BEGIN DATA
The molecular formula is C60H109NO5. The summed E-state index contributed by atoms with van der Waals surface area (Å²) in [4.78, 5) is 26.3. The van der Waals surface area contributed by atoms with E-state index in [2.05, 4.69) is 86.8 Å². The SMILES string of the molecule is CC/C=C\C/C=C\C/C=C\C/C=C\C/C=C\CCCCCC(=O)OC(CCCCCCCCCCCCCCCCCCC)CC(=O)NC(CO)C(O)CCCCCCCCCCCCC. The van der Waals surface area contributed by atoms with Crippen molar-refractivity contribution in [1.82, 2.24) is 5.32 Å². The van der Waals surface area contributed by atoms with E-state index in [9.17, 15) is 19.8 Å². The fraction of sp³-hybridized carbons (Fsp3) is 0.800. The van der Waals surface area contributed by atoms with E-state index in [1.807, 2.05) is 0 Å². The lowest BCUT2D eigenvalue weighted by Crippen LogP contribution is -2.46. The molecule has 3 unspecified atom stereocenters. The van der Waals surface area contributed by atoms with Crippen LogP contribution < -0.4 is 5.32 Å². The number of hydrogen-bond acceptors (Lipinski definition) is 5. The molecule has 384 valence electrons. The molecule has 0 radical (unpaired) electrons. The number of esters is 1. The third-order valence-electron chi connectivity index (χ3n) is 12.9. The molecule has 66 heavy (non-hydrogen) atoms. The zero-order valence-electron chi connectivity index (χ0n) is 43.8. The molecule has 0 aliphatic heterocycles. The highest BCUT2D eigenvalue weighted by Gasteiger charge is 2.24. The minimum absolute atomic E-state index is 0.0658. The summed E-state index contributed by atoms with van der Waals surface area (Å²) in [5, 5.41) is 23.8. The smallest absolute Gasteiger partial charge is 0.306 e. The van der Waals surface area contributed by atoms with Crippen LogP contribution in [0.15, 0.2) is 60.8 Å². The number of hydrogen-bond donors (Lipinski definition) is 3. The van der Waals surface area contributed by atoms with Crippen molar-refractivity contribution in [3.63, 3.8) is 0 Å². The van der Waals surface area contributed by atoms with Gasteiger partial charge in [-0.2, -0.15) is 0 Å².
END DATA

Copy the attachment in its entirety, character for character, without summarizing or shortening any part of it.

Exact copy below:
The molecular formula is C60H109NO5. The summed E-state index contributed by atoms with van der Waals surface area (Å²) in [4.78, 5) is 26.3. The van der Waals surface area contributed by atoms with E-state index in [2.05, 4.69) is 86.8 Å². The SMILES string of the molecule is CC/C=C\C/C=C\C/C=C\C/C=C\C/C=C\CCCCCC(=O)OC(CCCCCCCCCCCCCCCCCCC)CC(=O)NC(CO)C(O)CCCCCCCCCCCCC. The van der Waals surface area contributed by atoms with Crippen molar-refractivity contribution in [1.82, 2.24) is 5.32 Å². The van der Waals surface area contributed by atoms with E-state index in [9.17, 15) is 19.8 Å². The fraction of sp³-hybridized carbons (Fsp3) is 0.800. The van der Waals surface area contributed by atoms with E-state index in [1.807, 2.05) is 0 Å². The lowest BCUT2D eigenvalue weighted by Crippen LogP contribution is -2.46. The molecule has 3 unspecified atom stereocenters. The van der Waals surface area contributed by atoms with Crippen LogP contribution < -0.4 is 5.32 Å². The number of hydrogen-bond acceptors (Lipinski definition) is 5. The molecule has 384 valence electrons. The molecule has 0 radical (unpaired) electrons. The number of esters is 1. The third-order valence-electron chi connectivity index (χ3n) is 12.9. The molecule has 66 heavy (non-hydrogen) atoms. The zero-order valence-electron chi connectivity index (χ0n) is 43.8. The molecule has 0 aliphatic heterocycles. The highest BCUT2D eigenvalue weighted by Gasteiger charge is 2.24. The minimum absolute atomic E-state index is 0.0658. The summed E-state index contributed by atoms with van der Waals surface area (Å²) in [5, 5.41) is 23.8. The smallest absolute Gasteiger partial charge is 0.306 e. The van der Waals surface area contributed by atoms with Crippen LogP contribution in [0.15, 0.2) is 60.8 Å². The number of hydrogen-bond donors (Lipinski definition) is 3. The van der Waals surface area contributed by atoms with Crippen molar-refractivity contribution in [3.63, 3.8) is 0 Å². The van der Waals surface area contributed by atoms with Gasteiger partial charge in [-0.2, -0.15) is 0 Å².